Companies in the food, apparel and other industry sectors will benefit from a new business-focused protocol and guidance on natural capital accounting to be developed by Trucost as part of a collaborative consortium. This partnership welcomes the involvement of companies across business.
Natural capital accounting enables companies to measure and manage their environmental impacts in a more effective, business-like way. By putting a monetary value on pollution and resource use, companies can better understand and integrate sustainability into their businesses to improve efficiency, reduce risk and increase revenues.
The consortium is one of two that have been selected by the Natural Capital Coalition, a global platform to encourage natural capital accounting among companies and investors. To increase uptake, the coalition is to develop a Natural Capital Protocol – a framework for conducting natural capital accounting that will harmonize the multitude of existing methodologies and lay the foundations for a future standard. The World Business Council for Sustainable Development is managing a consortium to develop the protocol.
Making the protocol relevant and valuable to business users is of crucial importance. That is why a second consortium, managed by the International Union for the Conservation of Nature (IUCN), is to develop guidance on natural capital accounting for the food and apparel sectors. Trucost is to lead this work in partnership with Ernst & Young (EY), the UN’s Food and Agriculture Organization (FAO), Institute for Ecology Research Services, Sustainable Fashion Academy (SFA), True Price and University of Cambridge Institute for Sustainability Leadership (CISL), as well as a number of independent expert advisers. The protocol and supporting guidance will be published in December 2015.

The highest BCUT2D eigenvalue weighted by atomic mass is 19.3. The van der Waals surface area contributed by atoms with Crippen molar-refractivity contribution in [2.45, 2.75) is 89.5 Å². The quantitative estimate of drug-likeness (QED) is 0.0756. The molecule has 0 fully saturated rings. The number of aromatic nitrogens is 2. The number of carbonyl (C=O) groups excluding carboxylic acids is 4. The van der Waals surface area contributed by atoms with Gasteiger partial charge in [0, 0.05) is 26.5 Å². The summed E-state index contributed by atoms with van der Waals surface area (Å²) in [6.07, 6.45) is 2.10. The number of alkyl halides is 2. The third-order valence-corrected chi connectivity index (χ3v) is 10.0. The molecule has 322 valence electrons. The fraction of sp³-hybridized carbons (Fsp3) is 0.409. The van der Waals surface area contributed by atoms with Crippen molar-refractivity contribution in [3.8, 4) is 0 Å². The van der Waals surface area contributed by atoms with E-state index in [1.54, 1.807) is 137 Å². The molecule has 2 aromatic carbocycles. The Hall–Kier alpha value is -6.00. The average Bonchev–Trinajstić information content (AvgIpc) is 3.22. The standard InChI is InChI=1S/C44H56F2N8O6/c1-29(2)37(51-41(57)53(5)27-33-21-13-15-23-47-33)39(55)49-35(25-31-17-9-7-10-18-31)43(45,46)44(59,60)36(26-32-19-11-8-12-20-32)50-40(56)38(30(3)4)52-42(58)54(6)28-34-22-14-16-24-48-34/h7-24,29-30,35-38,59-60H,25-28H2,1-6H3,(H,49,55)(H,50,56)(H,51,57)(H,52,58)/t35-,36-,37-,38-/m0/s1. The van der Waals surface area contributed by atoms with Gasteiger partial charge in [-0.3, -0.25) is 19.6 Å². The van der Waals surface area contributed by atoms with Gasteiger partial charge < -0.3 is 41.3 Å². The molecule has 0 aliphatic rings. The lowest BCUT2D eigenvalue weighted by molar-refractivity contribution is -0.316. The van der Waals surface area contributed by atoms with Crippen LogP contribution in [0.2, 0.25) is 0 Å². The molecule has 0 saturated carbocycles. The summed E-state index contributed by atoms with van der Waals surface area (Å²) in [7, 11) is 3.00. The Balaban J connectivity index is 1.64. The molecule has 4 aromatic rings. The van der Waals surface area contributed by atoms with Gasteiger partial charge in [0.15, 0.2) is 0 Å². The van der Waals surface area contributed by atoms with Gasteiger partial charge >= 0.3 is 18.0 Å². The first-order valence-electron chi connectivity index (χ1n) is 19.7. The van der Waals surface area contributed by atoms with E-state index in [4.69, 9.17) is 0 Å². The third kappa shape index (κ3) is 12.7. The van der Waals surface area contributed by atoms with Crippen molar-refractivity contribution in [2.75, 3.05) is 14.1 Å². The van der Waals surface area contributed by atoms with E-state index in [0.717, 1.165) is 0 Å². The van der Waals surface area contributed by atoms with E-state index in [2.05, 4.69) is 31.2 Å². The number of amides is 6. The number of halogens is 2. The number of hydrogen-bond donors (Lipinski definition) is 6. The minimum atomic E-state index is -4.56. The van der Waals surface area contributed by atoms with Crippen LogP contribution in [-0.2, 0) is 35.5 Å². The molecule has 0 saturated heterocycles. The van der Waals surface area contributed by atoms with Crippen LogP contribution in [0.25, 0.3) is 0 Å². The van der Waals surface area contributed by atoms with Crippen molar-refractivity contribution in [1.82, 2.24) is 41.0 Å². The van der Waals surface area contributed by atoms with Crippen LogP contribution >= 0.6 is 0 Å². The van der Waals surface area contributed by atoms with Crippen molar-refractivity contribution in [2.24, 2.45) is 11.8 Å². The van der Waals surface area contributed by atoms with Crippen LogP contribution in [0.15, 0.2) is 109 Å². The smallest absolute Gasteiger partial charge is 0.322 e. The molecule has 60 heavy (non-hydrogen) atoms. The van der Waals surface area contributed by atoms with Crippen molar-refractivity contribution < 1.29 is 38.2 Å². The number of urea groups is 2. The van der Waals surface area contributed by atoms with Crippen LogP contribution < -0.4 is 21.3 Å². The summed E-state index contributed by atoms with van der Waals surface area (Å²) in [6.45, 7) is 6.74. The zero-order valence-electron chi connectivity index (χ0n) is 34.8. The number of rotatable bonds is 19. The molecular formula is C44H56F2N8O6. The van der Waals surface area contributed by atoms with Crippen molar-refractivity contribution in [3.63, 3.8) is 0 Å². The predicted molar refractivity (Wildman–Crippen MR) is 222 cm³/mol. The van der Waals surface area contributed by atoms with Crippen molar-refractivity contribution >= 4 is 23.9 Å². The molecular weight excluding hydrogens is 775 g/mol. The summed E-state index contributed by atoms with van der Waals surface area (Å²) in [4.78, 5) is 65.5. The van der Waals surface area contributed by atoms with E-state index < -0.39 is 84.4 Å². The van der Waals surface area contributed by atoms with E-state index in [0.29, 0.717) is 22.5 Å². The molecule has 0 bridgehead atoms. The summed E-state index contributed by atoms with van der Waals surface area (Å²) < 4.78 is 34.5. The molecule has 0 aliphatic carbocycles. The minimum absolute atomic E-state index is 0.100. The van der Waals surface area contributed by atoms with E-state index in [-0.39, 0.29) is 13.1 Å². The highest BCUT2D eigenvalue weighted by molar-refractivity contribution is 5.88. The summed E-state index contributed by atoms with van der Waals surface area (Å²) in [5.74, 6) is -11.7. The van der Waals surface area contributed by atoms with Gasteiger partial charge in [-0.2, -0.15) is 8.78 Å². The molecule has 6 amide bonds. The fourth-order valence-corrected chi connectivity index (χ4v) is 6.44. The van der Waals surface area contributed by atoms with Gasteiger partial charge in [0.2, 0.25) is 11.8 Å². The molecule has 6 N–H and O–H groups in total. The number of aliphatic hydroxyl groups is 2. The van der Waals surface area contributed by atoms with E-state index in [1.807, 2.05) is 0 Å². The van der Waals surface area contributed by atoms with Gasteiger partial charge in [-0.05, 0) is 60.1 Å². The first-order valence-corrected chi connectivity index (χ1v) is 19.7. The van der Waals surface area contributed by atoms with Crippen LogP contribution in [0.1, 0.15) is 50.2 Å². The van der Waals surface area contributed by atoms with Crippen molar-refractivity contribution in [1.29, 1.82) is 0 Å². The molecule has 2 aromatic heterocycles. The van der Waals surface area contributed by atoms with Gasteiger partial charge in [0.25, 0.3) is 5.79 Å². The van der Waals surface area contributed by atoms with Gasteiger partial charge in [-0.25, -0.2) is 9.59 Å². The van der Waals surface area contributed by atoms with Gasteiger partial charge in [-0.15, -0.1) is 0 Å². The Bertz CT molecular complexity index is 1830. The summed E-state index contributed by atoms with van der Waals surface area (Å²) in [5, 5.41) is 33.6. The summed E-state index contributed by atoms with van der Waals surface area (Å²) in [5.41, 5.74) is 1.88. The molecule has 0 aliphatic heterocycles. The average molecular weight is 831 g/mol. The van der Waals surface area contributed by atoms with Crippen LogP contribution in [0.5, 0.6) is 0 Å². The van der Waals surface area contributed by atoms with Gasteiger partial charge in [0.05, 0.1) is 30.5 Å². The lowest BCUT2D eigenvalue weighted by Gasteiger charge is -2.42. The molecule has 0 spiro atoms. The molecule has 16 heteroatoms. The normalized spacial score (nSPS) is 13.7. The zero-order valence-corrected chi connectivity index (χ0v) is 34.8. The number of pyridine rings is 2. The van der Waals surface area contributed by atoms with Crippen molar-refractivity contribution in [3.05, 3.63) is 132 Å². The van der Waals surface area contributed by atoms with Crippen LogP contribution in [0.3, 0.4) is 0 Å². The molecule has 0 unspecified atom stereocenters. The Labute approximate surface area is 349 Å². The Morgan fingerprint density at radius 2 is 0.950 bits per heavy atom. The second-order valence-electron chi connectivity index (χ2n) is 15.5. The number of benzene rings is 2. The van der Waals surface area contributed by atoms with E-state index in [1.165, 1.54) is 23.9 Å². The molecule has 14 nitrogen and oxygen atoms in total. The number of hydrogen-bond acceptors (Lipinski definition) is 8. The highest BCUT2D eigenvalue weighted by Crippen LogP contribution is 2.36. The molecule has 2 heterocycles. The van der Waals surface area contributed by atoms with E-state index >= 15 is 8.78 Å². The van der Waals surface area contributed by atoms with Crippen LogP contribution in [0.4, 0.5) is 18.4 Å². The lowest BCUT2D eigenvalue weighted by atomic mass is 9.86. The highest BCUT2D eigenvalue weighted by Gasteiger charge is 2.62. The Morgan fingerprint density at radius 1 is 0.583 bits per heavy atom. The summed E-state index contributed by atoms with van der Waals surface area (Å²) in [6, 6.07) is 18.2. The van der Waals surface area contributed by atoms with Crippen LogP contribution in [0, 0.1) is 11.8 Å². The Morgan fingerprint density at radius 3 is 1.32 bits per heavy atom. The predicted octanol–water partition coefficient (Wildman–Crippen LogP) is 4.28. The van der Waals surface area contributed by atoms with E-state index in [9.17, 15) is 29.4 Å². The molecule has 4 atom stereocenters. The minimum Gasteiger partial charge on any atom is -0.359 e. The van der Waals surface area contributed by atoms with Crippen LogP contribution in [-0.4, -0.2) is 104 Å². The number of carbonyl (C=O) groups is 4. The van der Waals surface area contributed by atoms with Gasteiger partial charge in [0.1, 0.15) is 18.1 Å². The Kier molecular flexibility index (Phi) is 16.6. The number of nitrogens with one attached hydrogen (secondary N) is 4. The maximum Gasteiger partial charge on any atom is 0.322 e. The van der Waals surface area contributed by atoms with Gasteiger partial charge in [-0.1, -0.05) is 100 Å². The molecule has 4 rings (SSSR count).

Trucost already has extensive experience of natural capital accounting in the food and beverage sector for companies such as Axfood, General Mills and Monsanto. It authored the Natural Capital at Risk report which included analysis of agricultural commodities for the food and apparel sectors. Trucost will work closely with natural capital accounting expert Carl Obst and the FAO’s Nadia El-Hage Scialabba, providing the consortium with global technical and policy expertise.
EY has significant experience working with businesses to understand their environmental and social impacts and the relationship of these impacts to corporate strategy and value. True Price developed the first protocol for the valuation of natural capital costs in the cocoa, coffee, tea and horticulture supply chains. CISL has engaged with many companies in the food and beverage sector on natural capital valuation, including Olam, Nestlé and SABMiller.
Trucost also has extensive experience of working with companies in the apparel sector, including creating the first-ever environmental profit and loss account for PUMA, and writing a white paper for the SFA on how natural capital accounting could be developed in the apparel sector. Trucost is part of a group undertaking a natural capital valuation study of the textile industry for the Danish Environmental Protection Agency. As part of the consortium, Trucost will continue to work with the SFA on the apparel sector guidance, and also with consultant Ryan Young who was central to the development of the Higg Index environmental assessment tool for the Sustainable Apparel Coalition.
The consortium will consult and test the protocol and guidance with business to ensure it is fit for purpose. Companies from all sectors, not just food and apparel, are able to take part in the pilot testing phase. Trucost has already received expressions of interest from over 40 companies. Other companies interested in becoming involved should contact Trucost’s chief operating officer Alastair MacGregor (see below for further information).
Richard Mattison, chief executive of Trucost, said: “Companies in the food and apparel sectors are on the frontline facing supply chain disruption from water scarcity, land degradation, extreme weather and increasing energy prices. Not only can natural capital accounting help them quantify and understand these risks, it can drive positive changes in business strategy and operations that will allow them to prosper while sustaining the natural capital on which they depend.”
Companies from all sectors interested in knowing more about the Natural Capital Protocol and guidance should contact Alastair MacGregor, Trucost chief operating officer, +44 (0)20 7160 9869, email@example.com. For US enquiries please contact Libby Bernick, senior VP Trucost North America + 1 484 685 6029 firstname.lastname@example.org.
James Richens, +44 (0)20 7160 9804, email@example.com